The Carolina Rig is something that all anglers need to have in their arsenal. Once you’ve mastered and felt comfortable with the Texas rig it’s time to try out the Carolina and see how truly versatile it is.
After you’ve mastered the art of throwing a crankbait or a topwater you’ll need to learn how to fish deep and fish slow. That’s where the Carolina rig comes into play.
It takes a little more effort than the Texas rig to tie, but once you learn how to do it it becomes no big deal and you’ll be happy that you learned how. On top of being simple to tie it’s also deadly effective.
It has been winning bass tournaments for years and catching fish for weekend warriors for even longer. It’s no longer a tool that’s nice to have but is something that every angler needs to familiarize themselves with.
So, below we’re going to cover how to properly work a Carolina rig, the tools needed, as well as when it is going to be the most effective.
It’s unclear who started using this technique first, or where it may have originated from. There is speculation that it started somewhere in South Carolina, and it was used in order to fish a plastic worm more effectively in deep water.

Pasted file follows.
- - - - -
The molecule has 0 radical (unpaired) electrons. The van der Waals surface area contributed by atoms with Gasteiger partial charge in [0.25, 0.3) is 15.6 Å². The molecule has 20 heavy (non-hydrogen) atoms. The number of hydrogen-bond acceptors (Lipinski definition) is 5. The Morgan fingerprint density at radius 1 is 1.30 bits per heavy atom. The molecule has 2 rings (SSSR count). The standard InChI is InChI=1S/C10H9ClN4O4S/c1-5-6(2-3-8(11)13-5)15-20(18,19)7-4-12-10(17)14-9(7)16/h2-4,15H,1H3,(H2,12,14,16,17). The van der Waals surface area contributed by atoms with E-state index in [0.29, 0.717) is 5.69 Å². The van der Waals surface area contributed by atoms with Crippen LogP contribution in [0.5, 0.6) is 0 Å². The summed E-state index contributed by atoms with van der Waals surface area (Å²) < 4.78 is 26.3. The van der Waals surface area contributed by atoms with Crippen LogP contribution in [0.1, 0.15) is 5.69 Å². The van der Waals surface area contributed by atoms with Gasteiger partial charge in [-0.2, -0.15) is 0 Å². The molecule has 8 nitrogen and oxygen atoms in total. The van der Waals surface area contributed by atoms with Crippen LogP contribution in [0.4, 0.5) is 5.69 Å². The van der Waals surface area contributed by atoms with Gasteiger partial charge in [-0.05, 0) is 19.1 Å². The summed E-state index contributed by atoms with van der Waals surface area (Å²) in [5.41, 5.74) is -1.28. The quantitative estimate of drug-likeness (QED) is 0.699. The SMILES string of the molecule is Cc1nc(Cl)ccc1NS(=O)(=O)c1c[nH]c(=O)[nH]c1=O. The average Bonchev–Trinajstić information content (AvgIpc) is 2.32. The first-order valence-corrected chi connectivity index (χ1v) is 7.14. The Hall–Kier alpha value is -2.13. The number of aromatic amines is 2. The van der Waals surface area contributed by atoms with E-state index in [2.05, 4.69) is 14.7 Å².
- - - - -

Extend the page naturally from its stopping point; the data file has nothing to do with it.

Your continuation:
What we do know is that it was Bill Dance back in the early ’70s who first brought into the national light. It was his second-place finish at the Bassmaster Classic that showed everyone just how great this can be.
When to use a Carolina Rig
The Carolina Rig is best used in warmer waters. Once the water temperature hits 55 degrees it’s game on.
Depending on where you live you could be throwing this lure anywhere from half of the year to nearly a year-round technique.
In parts of the deep south, you could potentially be using this fishing technique year-round. The water might not ever get below 55, and if it does it may just hover around that temperature.
So, if you love to throw a Carolina rig then the deep south is a hot spot to use it.
You can begin using it during the pre-spawn. The bass are triggered by that 55-degree temperature and begin leaving their deepwater homes in search of the warmer water.
Once the spawn hits it could be difficult pitching this lure to beds, but there are always late arrivals or early finishers during the spawn that you can throw this lure to.
You can continue throwing this into the summer and would work well during those hot summer days. When the bite is slow in the middle of the day a Carolina Rig could be exactly what is needed to pull out some deepwater fish.
This can continue to be effective all the way through Fall, but then it starts to drop off during the winter when the fish become dormant.